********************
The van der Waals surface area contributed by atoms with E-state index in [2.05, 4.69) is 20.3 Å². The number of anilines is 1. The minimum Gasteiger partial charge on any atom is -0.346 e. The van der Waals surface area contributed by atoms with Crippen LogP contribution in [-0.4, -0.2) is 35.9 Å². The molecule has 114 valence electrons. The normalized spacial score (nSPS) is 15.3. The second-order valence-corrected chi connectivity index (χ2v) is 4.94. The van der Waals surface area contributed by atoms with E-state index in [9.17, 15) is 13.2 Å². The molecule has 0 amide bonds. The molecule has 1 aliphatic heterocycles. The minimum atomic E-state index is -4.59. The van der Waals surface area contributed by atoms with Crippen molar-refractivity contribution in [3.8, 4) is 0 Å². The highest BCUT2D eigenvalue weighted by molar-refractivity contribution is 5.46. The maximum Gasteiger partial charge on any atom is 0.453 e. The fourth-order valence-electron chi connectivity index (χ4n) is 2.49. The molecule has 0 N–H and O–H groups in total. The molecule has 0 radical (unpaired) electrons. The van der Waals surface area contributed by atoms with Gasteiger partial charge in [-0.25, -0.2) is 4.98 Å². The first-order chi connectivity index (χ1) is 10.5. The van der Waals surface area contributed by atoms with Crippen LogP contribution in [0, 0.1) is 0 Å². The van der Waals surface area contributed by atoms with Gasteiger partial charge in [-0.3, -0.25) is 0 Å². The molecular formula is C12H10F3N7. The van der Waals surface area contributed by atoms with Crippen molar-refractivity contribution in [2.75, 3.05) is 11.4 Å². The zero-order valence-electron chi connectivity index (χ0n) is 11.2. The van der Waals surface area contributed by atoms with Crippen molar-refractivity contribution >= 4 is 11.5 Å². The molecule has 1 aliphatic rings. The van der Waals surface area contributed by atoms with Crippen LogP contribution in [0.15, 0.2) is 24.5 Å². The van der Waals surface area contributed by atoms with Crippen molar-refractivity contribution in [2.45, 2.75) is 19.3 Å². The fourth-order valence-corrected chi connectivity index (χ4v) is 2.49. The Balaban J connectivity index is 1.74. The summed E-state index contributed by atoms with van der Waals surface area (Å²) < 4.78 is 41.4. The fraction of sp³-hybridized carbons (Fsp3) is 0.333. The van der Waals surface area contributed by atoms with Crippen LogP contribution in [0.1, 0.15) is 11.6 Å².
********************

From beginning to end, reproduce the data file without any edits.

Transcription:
The van der Waals surface area contributed by atoms with E-state index in [2.05, 4.69) is 20.3 Å². The number of anilines is 1. The minimum Gasteiger partial charge on any atom is -0.346 e. The van der Waals surface area contributed by atoms with Crippen LogP contribution in [-0.4, -0.2) is 35.9 Å². The molecule has 114 valence electrons. The normalized spacial score (nSPS) is 15.3. The second-order valence-corrected chi connectivity index (χ2v) is 4.94. The van der Waals surface area contributed by atoms with E-state index in [9.17, 15) is 13.2 Å². The molecule has 0 amide bonds. The molecule has 1 aliphatic heterocycles. The minimum atomic E-state index is -4.59. The van der Waals surface area contributed by atoms with Crippen molar-refractivity contribution in [3.8, 4) is 0 Å². The highest BCUT2D eigenvalue weighted by molar-refractivity contribution is 5.46. The maximum Gasteiger partial charge on any atom is 0.453 e. The fourth-order valence-electron chi connectivity index (χ4n) is 2.49. The molecule has 0 N–H and O–H groups in total. The molecule has 0 radical (unpaired) electrons. The van der Waals surface area contributed by atoms with Gasteiger partial charge in [-0.25, -0.2) is 4.98 Å². The first-order chi connectivity index (χ1) is 10.5. The van der Waals surface area contributed by atoms with Crippen LogP contribution in [0, 0.1) is 0 Å². The van der Waals surface area contributed by atoms with Gasteiger partial charge in [-0.3, -0.25) is 0 Å². The molecular formula is C12H10F3N7. The van der Waals surface area contributed by atoms with Crippen molar-refractivity contribution in [2.75, 3.05) is 11.4 Å². The zero-order valence-electron chi connectivity index (χ0n) is 11.2. The van der Waals surface area contributed by atoms with Crippen molar-refractivity contribution >= 4 is 11.5 Å². The molecule has 1 aliphatic rings. The van der Waals surface area contributed by atoms with Crippen LogP contribution in [0.15, 0.2) is 24.5 Å². The van der Waals surface area contributed by atoms with Crippen molar-refractivity contribution in [2.45, 2.75) is 19.3 Å². The fourth-order valence-corrected chi connectivity index (χ4v) is 2.49. The Balaban J connectivity index is 1.74. The summed E-state index contributed by atoms with van der Waals surface area (Å²) < 4.78 is 41.4. The fraction of sp³-hybridized carbons (Fsp3) is 0.333. The van der Waals surface area contributed by atoms with Crippen LogP contribution in [0.1, 0.15) is 11.6 Å².